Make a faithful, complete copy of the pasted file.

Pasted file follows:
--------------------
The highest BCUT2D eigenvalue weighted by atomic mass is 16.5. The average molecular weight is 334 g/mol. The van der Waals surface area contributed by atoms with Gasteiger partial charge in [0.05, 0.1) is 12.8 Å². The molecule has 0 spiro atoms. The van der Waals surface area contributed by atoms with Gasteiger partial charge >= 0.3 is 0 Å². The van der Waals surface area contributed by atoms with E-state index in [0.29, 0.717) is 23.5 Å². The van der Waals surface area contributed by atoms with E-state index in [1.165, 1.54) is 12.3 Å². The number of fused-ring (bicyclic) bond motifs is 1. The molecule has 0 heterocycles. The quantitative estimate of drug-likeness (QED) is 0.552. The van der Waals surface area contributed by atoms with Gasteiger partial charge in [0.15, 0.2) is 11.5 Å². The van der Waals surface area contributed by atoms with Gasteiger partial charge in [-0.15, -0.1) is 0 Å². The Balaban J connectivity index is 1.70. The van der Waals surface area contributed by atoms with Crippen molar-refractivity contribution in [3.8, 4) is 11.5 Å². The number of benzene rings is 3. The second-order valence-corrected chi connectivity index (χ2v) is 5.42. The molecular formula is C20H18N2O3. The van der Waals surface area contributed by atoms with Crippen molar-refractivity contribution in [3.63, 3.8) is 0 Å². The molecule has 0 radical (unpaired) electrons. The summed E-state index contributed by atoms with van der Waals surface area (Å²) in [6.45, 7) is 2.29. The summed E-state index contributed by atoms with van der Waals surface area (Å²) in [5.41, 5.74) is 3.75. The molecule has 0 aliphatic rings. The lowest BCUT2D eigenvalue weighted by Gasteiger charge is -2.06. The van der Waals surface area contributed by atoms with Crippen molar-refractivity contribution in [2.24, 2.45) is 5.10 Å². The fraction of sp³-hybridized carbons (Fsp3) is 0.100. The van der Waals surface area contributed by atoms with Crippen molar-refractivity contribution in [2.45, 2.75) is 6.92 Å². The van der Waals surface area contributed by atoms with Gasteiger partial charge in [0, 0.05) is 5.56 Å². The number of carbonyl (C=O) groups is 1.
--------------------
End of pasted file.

The highest BCUT2D eigenvalue weighted by atomic mass is 16.5. The average molecular weight is 334 g/mol. The van der Waals surface area contributed by atoms with Gasteiger partial charge in [0.05, 0.1) is 12.8 Å². The molecule has 0 spiro atoms. The van der Waals surface area contributed by atoms with Gasteiger partial charge >= 0.3 is 0 Å². The van der Waals surface area contributed by atoms with E-state index in [0.29, 0.717) is 23.5 Å². The van der Waals surface area contributed by atoms with E-state index in [1.165, 1.54) is 12.3 Å². The number of fused-ring (bicyclic) bond motifs is 1. The molecule has 0 heterocycles. The quantitative estimate of drug-likeness (QED) is 0.552. The van der Waals surface area contributed by atoms with Gasteiger partial charge in [0.15, 0.2) is 11.5 Å². The van der Waals surface area contributed by atoms with Gasteiger partial charge in [-0.15, -0.1) is 0 Å². The Balaban J connectivity index is 1.70. The van der Waals surface area contributed by atoms with Crippen molar-refractivity contribution in [3.8, 4) is 11.5 Å². The number of benzene rings is 3. The second-order valence-corrected chi connectivity index (χ2v) is 5.42. The molecular formula is C20H18N2O3. The van der Waals surface area contributed by atoms with Crippen molar-refractivity contribution in [3.63, 3.8) is 0 Å². The molecule has 0 radical (unpaired) electrons. The summed E-state index contributed by atoms with van der Waals surface area (Å²) in [6.45, 7) is 2.29. The summed E-state index contributed by atoms with van der Waals surface area (Å²) in [5.41, 5.74) is 3.75. The molecule has 0 aliphatic rings. The lowest BCUT2D eigenvalue weighted by Gasteiger charge is -2.06. The van der Waals surface area contributed by atoms with Crippen molar-refractivity contribution in [2.24, 2.45) is 5.10 Å². The fraction of sp³-hybridized carbons (Fsp3) is 0.100. The van der Waals surface area contributed by atoms with Crippen molar-refractivity contribution in [2.45, 2.75) is 6.92 Å². The van der Waals surface area contributed by atoms with Gasteiger partial charge in [0, 0.05) is 5.56 Å². The number of carbonyl (C=O) groups is 1.